The Egyptian mango season is currently in full swing. The country is close to producing around two million tons of mangoes, making it the second ranked Egyptian export fruit, after citrus. According to one exporter, demand is high and will remain so until December.
Amr Kadah, CEO and Agronomist of Fruit Kingdom for Export, cultivates a wide range of mango varieties. The key to success, he feels, is listening to the market’s demands every season: “I personally have varieties that ripen from June or July until December or January and I’m very proud of them. In addition to traditional Egyptian varieties, I plant more and more foreign varieties every year. More than 30 varieties of this ‘king of summer fruit’ are grown in Egypt, and the most sought after are Zebdya, Mabrouka, Sideeka, Awees, Keitt, Kent, Tommy and Naomi. These varieties are the best sellers, and you know the saying: the buyer is always right! It is up to us manufacturers and exporters just to listen to the voices from the market and plant and pack what ‘His Majesty the buyer’ wants. Focusing on anything else is a waste of time.”
“I’m happy with the course of the season so far and I think I will be even happier when I finish it. I have taken all marketing and logistical steps that nothing, not even the corona virus can surprise me, and I made sure to provide enough workers to harvest. I am putting a little more pressure on my co-workers this year, everyone is aware of that, but they also understand me. There is simply no place for standing still or going backwards in my business policy and practice.” Kadah explains.
As a country, Egypt has increased mango production overall the past years. Kadah states it’s currently the second most important export fruit, right after citrus: “Egypt is close to producing two million tons of mangoes, with a steady increase in exports during 2020. The Egyptian Ministry of Agriculture says the area planted with mangoes reached over 90,000 hectares, due to its economic viability. The mango is currently ranked second in Egypt, after citrus. I have managed to increase fresh mango exports, despite all the logistics problems that are already tedious to talk about, but they are still present. I’m looking at 110 tons of fresh mangoes and 150 tons of mangoes that are destined for processing.”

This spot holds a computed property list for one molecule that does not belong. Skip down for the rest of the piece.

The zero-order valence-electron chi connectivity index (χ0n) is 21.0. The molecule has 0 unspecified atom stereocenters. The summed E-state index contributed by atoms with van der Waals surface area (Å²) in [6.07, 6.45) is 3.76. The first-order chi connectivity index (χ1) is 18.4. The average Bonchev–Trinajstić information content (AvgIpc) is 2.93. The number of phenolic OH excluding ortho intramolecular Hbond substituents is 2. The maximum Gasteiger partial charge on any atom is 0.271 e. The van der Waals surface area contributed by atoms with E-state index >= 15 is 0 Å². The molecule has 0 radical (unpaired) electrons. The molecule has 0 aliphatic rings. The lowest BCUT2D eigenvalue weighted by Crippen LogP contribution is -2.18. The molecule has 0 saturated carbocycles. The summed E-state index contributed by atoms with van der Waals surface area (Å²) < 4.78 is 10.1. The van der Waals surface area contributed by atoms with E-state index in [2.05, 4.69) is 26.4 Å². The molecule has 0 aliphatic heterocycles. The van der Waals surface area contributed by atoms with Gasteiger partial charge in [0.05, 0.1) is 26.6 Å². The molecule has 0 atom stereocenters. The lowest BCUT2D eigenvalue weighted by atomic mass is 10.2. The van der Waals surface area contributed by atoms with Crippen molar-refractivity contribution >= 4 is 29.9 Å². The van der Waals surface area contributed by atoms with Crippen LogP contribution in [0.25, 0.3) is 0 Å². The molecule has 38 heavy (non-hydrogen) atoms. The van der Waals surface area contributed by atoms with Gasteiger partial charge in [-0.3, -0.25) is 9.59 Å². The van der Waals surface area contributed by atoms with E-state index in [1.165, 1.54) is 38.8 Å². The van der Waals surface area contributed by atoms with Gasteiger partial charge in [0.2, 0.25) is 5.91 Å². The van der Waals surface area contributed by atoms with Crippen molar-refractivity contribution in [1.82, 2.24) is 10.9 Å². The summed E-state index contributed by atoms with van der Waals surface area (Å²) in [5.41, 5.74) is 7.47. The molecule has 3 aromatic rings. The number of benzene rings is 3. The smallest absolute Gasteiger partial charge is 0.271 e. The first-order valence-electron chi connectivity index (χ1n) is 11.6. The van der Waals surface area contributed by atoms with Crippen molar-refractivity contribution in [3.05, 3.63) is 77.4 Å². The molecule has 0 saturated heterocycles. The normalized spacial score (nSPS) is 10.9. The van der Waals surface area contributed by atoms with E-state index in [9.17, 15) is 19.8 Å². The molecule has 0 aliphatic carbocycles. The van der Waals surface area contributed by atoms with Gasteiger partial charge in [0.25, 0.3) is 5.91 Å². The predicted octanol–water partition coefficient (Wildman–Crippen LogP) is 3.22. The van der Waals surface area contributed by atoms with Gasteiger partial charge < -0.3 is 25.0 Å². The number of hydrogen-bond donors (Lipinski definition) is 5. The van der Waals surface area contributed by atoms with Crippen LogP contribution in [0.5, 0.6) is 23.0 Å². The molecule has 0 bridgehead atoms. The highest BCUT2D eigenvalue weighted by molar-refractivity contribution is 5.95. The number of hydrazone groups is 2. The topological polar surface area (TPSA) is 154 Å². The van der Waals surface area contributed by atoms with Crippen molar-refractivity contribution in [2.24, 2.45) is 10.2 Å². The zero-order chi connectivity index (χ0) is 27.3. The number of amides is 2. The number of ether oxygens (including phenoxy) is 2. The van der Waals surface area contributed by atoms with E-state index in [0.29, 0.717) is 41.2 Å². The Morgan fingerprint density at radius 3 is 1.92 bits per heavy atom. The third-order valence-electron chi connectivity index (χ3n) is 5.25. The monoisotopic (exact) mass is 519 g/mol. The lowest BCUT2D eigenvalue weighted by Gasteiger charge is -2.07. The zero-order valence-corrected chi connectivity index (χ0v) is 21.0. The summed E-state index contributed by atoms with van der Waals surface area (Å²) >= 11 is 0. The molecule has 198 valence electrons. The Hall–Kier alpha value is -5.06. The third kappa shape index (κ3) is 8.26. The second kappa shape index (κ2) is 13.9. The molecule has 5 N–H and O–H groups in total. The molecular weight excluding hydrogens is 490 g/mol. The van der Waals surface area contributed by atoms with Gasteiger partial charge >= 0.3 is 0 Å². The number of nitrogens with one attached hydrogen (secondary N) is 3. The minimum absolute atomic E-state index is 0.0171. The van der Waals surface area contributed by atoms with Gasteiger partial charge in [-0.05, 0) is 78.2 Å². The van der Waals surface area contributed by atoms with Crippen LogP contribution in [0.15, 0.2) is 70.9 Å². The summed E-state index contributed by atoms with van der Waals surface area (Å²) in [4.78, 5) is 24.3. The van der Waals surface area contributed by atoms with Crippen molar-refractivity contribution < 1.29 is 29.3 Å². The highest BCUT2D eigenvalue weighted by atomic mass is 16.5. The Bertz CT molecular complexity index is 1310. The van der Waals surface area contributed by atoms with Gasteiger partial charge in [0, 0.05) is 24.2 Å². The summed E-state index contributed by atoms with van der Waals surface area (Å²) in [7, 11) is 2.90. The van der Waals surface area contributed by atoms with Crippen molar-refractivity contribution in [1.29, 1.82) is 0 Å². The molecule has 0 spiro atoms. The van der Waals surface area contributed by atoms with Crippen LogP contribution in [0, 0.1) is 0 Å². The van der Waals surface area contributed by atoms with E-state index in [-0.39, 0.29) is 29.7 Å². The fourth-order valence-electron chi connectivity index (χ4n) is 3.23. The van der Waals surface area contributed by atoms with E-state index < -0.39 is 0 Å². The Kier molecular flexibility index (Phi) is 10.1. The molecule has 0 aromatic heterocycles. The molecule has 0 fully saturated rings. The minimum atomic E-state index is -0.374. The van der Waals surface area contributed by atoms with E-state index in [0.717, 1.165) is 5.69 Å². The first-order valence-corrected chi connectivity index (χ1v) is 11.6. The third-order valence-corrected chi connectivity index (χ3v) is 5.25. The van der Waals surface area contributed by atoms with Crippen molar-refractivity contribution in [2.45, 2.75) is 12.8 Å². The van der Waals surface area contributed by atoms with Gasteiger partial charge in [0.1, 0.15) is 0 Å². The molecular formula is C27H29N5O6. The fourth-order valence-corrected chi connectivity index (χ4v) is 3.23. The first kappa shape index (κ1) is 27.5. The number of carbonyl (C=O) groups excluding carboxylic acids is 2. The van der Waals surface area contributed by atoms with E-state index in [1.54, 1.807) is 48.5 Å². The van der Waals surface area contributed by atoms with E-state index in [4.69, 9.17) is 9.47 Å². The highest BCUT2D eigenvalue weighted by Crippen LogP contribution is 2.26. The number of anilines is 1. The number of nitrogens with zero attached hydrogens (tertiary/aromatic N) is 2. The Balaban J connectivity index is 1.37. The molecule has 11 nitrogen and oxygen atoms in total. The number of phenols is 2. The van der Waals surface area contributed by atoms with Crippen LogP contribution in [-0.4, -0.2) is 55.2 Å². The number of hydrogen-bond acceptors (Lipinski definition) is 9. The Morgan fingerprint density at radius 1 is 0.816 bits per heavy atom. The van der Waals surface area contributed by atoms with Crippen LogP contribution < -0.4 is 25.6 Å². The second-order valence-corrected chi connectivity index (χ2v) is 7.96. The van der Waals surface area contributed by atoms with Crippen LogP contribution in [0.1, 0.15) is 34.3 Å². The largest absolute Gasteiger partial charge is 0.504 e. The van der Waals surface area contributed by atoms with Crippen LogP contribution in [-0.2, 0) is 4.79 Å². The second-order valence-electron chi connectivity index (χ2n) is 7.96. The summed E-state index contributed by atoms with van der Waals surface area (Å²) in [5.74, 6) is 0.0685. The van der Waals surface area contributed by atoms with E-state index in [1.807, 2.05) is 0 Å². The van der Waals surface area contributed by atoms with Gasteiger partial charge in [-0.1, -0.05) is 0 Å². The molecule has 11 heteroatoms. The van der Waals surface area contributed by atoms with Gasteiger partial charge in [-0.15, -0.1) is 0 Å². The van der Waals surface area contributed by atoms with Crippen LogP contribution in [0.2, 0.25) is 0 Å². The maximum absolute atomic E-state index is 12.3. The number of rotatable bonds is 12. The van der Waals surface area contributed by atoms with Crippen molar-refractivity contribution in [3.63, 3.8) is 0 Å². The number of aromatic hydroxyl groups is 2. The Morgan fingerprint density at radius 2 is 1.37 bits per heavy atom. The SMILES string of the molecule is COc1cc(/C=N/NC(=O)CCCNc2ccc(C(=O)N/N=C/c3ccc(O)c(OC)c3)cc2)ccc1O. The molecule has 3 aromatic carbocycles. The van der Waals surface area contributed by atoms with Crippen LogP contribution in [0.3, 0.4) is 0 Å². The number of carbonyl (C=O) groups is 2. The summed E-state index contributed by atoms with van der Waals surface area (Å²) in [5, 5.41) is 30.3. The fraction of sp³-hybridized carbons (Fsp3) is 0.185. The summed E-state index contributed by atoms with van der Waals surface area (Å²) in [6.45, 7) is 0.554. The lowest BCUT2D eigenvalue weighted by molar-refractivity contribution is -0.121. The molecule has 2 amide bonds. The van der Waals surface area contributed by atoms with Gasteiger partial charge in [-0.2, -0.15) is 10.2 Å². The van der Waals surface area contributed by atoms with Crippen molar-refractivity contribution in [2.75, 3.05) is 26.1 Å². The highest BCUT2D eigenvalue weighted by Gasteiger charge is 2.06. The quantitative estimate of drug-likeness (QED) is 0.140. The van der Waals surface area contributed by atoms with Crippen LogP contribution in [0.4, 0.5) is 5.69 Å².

“Egypt's total exports of mangoes reached 53 thousand tons annually. Egyptian mangoes are exported to more than 50 countries. My most important export markets are generally Europe, the Middle East, Asia and Russia, or the CIS for all products, including mangoes. These are my target markets, but every customer from any continent and part of the world looking for extra goods, certified, is welcome to contact my company.” Kadah says.
The upcoming weeks will have the peak when it comes to demand for the Egyptian mangoes. According to Kadah this demand will usually last until the citrus season starts again, giving him no time to rest: “We’ve see high demand for Egyptian mangoes from September until December, because people are eating fruit continuously and in larger portions. Continuously because it is an integral part of the diet needed by the human body, and the increased demand for mango is the result of customers' knowledge of its nutritional properties. Summer and autumn are the mango season, until the citrus fruits arrive. Then they take the lead and the mango season ends.”
Although there are quite a few mango producing countries, Kadah feels Egypt’s geographical location gives the country a vast advantage for exporting the produce to the European market: “Besides Egypt, the big producers of mangoes are India, China, Thailand, Mexico, Pakistan, Brazil and others, but I don't really see them as competitors. Our production seasons are not at the same time, also Pakistan had bad weather and insect infestations this year, India has a second season and all these countries are further away from Europe and Russia than us, which increases the already high transportation costs and makes their mango less competitive compared to ours. The essence of the fresh fruit trade is to deliver the fruit from the field to the end customer's table as soon as possible. This gives Egypt a great advantage over the other producing countries.” He concludes.